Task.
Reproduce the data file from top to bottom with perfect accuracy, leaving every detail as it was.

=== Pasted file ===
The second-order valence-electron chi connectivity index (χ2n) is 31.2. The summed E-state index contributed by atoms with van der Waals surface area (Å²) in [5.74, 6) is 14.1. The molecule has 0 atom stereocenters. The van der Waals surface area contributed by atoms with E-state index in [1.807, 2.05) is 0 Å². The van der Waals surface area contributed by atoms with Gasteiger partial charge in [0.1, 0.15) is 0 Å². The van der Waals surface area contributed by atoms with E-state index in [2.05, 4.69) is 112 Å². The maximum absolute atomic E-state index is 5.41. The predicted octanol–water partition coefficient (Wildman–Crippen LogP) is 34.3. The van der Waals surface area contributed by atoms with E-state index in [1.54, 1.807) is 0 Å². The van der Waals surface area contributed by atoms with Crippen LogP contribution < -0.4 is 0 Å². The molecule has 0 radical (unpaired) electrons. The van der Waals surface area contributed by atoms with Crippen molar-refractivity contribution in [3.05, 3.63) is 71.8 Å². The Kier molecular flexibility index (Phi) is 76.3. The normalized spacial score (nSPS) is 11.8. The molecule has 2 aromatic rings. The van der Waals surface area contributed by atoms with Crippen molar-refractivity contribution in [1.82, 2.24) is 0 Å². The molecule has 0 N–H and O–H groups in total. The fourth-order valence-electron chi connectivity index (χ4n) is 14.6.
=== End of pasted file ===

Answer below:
The second-order valence-electron chi connectivity index (χ2n) is 31.2. The summed E-state index contributed by atoms with van der Waals surface area (Å²) in [5.74, 6) is 14.1. The molecule has 0 atom stereocenters. The van der Waals surface area contributed by atoms with E-state index in [1.807, 2.05) is 0 Å². The van der Waals surface area contributed by atoms with Gasteiger partial charge in [0.1, 0.15) is 0 Å². The van der Waals surface area contributed by atoms with E-state index in [2.05, 4.69) is 112 Å². The maximum absolute atomic E-state index is 5.41. The predicted octanol–water partition coefficient (Wildman–Crippen LogP) is 34.3. The van der Waals surface area contributed by atoms with E-state index in [1.54, 1.807) is 0 Å². The van der Waals surface area contributed by atoms with Crippen LogP contribution < -0.4 is 0 Å². The molecule has 0 radical (unpaired) electrons. The van der Waals surface area contributed by atoms with Crippen molar-refractivity contribution in [3.05, 3.63) is 71.8 Å². The Kier molecular flexibility index (Phi) is 76.3. The normalized spacial score (nSPS) is 11.8. The molecule has 2 aromatic rings. The van der Waals surface area contributed by atoms with Crippen molar-refractivity contribution in [1.82, 2.24) is 0 Å². The molecule has 0 N–H and O–H groups in total. The fourth-order valence-electron chi connectivity index (χ4n) is 14.6.